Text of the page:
As for mistaking conspiratorial thinking for conspiratorial thinking - there was no mistake. Deniers became the laughing stock of the blogosphere with their reaction - even more so than usual. It was ripe for the picking. And still it goes on...

    11. BBD - fake sceptics think they don't have to answer questions - they only ask them, and then ignore the replies. It's one of their defining traits. That's one sure way of distinguishing a fake sceptic from a real one.

    12. Sou, the source of informtion on when they started collecting data is Lewandowsky. It is in the ACM FOI documents. (p. 288 of 'documents 2 pdf).

      Lewandowsky wrote in an email to the deputy vice-chancellor on the 5th of September that he had "...a team of people keeping track of all the conspiracy theories and how they spread across the internet."

    13. Thanks, Shub. You're the exception that proves the rule :)

      It's odd, though, how you think that deniers' public comments should not have been the subject of research (though they were practically begging for it) because you regard the researchers as "hostile" (which I'd quibble with in the example here - the WTD article isn't hostile to a person, only to the content).

      Yet you don't seem to have the same qualms about Steve McIntyre - who has definitely been hostile. He's been openly, repeatedly, extremely hostile (to put it mildly) to Professor Lewandowsky personally, since his first paper hit the Internet.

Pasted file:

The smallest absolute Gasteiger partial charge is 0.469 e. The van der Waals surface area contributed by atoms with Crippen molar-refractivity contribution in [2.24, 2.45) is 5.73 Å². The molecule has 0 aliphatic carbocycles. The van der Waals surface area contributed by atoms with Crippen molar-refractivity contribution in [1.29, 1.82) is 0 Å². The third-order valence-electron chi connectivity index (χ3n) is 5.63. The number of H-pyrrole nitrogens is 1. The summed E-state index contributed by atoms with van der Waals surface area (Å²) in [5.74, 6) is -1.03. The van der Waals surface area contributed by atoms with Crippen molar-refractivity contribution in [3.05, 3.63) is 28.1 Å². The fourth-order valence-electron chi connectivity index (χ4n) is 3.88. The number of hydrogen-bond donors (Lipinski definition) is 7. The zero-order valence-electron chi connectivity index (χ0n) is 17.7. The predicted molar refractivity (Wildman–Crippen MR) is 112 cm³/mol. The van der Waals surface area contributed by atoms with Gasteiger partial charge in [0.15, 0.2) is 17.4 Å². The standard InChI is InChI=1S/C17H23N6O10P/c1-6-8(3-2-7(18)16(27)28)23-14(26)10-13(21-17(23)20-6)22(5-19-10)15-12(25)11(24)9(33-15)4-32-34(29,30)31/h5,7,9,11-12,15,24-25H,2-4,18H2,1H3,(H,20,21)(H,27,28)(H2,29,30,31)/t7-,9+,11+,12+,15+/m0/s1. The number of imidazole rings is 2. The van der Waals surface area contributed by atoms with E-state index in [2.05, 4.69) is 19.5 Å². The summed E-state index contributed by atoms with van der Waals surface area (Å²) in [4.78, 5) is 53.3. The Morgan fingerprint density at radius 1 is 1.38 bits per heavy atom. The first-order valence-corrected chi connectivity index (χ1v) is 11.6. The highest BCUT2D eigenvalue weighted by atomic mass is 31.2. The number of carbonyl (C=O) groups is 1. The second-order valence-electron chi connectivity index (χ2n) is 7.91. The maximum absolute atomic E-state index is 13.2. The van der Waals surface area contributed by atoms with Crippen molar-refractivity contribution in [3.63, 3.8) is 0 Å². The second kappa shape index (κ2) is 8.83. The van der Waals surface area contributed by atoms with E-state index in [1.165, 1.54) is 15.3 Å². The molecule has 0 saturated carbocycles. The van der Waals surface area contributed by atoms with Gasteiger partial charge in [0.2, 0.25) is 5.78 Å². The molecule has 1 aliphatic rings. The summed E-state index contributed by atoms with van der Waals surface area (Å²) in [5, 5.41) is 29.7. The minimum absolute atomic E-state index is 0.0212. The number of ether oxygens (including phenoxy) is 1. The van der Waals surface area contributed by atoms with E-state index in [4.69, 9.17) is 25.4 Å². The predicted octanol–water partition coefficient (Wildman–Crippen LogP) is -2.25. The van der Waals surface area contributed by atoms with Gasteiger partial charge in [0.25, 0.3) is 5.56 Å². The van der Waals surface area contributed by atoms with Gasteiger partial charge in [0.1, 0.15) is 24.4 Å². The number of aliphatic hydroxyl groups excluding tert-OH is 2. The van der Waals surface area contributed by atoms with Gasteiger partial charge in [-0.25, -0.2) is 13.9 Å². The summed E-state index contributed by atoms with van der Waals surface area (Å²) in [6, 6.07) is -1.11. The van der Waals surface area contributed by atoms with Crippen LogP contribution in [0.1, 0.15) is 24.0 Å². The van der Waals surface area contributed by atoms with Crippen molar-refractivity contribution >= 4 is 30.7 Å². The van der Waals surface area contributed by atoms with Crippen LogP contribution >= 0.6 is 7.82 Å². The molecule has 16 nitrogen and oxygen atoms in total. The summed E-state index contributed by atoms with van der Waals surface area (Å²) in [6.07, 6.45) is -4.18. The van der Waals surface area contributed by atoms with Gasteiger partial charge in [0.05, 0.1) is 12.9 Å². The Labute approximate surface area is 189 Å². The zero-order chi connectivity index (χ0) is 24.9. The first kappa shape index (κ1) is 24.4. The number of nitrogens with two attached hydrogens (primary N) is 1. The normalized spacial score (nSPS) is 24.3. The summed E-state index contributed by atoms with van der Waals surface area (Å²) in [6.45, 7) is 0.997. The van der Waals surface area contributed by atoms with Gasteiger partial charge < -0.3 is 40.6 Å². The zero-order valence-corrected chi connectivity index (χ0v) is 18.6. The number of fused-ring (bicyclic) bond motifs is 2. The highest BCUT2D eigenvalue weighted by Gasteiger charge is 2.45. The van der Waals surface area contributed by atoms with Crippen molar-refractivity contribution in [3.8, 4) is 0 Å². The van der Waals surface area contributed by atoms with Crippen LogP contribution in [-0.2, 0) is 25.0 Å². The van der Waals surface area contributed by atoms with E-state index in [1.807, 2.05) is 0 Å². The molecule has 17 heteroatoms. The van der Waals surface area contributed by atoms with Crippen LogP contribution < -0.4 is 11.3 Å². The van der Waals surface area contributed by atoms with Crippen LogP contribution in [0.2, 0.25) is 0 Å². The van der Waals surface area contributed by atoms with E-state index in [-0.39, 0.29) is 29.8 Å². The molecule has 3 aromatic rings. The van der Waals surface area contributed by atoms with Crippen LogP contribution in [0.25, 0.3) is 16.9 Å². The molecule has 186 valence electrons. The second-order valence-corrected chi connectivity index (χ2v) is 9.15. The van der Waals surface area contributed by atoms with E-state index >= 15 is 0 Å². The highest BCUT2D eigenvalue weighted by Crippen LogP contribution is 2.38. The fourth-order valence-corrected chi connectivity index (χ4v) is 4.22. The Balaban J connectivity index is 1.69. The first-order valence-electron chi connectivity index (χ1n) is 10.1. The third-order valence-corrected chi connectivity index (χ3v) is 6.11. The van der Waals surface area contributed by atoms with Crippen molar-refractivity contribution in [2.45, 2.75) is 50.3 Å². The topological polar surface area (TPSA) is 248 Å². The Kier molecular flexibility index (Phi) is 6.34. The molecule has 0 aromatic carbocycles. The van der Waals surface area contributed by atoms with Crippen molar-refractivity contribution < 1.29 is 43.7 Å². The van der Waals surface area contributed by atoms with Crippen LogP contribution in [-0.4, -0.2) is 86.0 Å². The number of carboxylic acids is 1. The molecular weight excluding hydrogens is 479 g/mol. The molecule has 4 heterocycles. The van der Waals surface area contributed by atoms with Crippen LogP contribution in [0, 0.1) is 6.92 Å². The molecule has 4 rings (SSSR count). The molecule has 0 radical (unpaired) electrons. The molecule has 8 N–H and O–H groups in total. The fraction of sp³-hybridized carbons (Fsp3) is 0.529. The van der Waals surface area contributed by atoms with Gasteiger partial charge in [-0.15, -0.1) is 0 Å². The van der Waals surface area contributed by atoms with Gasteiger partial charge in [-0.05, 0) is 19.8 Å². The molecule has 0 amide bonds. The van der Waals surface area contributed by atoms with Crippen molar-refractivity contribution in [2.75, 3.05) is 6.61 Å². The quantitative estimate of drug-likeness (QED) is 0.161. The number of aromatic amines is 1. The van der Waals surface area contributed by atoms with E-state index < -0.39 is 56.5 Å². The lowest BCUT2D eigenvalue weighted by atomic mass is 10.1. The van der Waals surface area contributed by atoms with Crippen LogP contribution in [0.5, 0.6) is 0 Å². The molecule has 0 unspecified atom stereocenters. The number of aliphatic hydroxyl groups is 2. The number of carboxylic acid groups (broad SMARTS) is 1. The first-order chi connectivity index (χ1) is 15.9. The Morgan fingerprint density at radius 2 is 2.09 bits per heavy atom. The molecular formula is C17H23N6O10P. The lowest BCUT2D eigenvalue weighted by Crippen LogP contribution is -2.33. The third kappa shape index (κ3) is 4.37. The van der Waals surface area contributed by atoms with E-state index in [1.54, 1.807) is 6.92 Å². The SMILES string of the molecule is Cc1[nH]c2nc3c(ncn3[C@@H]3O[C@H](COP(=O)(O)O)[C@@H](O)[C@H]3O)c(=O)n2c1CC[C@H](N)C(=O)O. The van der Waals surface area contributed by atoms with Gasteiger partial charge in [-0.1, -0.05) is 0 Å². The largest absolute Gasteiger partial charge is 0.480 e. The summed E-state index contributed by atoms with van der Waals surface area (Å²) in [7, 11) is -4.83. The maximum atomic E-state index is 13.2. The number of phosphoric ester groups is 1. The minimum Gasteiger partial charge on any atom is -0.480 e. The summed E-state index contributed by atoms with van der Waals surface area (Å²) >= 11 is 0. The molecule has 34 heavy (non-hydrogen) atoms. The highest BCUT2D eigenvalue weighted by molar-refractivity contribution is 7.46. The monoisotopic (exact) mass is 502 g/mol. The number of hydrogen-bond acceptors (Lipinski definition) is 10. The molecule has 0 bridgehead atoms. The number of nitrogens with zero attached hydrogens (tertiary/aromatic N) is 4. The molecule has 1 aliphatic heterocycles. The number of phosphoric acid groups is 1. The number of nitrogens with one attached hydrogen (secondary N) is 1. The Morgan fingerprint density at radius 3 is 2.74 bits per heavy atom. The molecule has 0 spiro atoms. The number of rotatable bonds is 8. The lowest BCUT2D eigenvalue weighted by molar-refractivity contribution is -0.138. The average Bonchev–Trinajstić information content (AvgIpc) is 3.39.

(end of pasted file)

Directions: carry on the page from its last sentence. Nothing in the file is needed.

14. Thanks, Shub. You're the exception that proves the rule :)

      Not quite, Sou. Another question still remains unanswered.

    15. Sorry, BBD. You're right. I guess your question was too much for him to handle.

    16. Not one single straight answer to a yes/no question. Not one.

    17. Marriott and Lewandowsky's hostility toward skeptics rule them out being capable of performing objective psychologic research on skeptic subjects. In general, there are two ways: (i) that such researchers work past their own biases in extracting valid psychologic content from their subjects (ii) that such researchers work past their biases in avoiding harm to their subjects.

      Again, in general, researcher hostility toward subjects is not a commonly encountered scenario, as its converse. But this is an instance borne by the adversarial and polarized nature of the climate debate where there are clear 'battlelines' and two different 'sides'. It is clear which side Marriott thought Woods belonged to.